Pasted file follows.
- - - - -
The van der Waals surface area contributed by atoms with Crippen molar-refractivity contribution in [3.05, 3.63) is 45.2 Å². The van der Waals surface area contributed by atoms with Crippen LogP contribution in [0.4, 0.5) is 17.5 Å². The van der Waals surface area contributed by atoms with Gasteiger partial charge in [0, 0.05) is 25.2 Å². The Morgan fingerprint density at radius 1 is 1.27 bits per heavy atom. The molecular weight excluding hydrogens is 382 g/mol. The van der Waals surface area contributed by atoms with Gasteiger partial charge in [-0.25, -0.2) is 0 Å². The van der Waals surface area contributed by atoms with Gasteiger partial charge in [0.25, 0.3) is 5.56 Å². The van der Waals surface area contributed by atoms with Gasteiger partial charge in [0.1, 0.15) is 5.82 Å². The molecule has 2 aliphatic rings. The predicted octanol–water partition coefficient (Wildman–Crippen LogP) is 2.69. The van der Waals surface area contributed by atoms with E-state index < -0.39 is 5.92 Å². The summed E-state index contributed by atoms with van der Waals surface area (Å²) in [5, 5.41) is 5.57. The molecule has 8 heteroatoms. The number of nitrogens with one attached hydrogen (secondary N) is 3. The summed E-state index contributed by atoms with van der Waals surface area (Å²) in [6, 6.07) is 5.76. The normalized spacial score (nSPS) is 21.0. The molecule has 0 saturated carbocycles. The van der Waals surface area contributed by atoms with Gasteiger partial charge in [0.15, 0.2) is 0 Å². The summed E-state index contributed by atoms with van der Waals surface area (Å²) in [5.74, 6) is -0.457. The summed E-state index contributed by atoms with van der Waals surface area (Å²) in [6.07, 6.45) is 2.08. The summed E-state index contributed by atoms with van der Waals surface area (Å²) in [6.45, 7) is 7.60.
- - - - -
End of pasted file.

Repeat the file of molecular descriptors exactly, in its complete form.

The van der Waals surface area contributed by atoms with Crippen molar-refractivity contribution in [3.05, 3.63) is 45.2 Å². The van der Waals surface area contributed by atoms with Crippen LogP contribution in [0.4, 0.5) is 17.5 Å². The van der Waals surface area contributed by atoms with Gasteiger partial charge in [0, 0.05) is 25.2 Å². The Morgan fingerprint density at radius 1 is 1.27 bits per heavy atom. The molecular weight excluding hydrogens is 382 g/mol. The van der Waals surface area contributed by atoms with Gasteiger partial charge in [-0.25, -0.2) is 0 Å². The van der Waals surface area contributed by atoms with Gasteiger partial charge in [0.25, 0.3) is 5.56 Å². The van der Waals surface area contributed by atoms with Gasteiger partial charge in [0.1, 0.15) is 5.82 Å². The molecule has 2 aliphatic rings. The predicted octanol–water partition coefficient (Wildman–Crippen LogP) is 2.69. The van der Waals surface area contributed by atoms with E-state index < -0.39 is 5.92 Å². The summed E-state index contributed by atoms with van der Waals surface area (Å²) in [5, 5.41) is 5.57. The molecule has 8 heteroatoms. The number of nitrogens with one attached hydrogen (secondary N) is 3. The summed E-state index contributed by atoms with van der Waals surface area (Å²) in [6, 6.07) is 5.76. The normalized spacial score (nSPS) is 21.0. The molecule has 0 saturated carbocycles. The van der Waals surface area contributed by atoms with Gasteiger partial charge in [0.15, 0.2) is 0 Å². The summed E-state index contributed by atoms with van der Waals surface area (Å²) in [5.74, 6) is -0.457. The summed E-state index contributed by atoms with van der Waals surface area (Å²) in [6.07, 6.45) is 2.08. The summed E-state index contributed by atoms with van der Waals surface area (Å²) in [6.45, 7) is 7.60.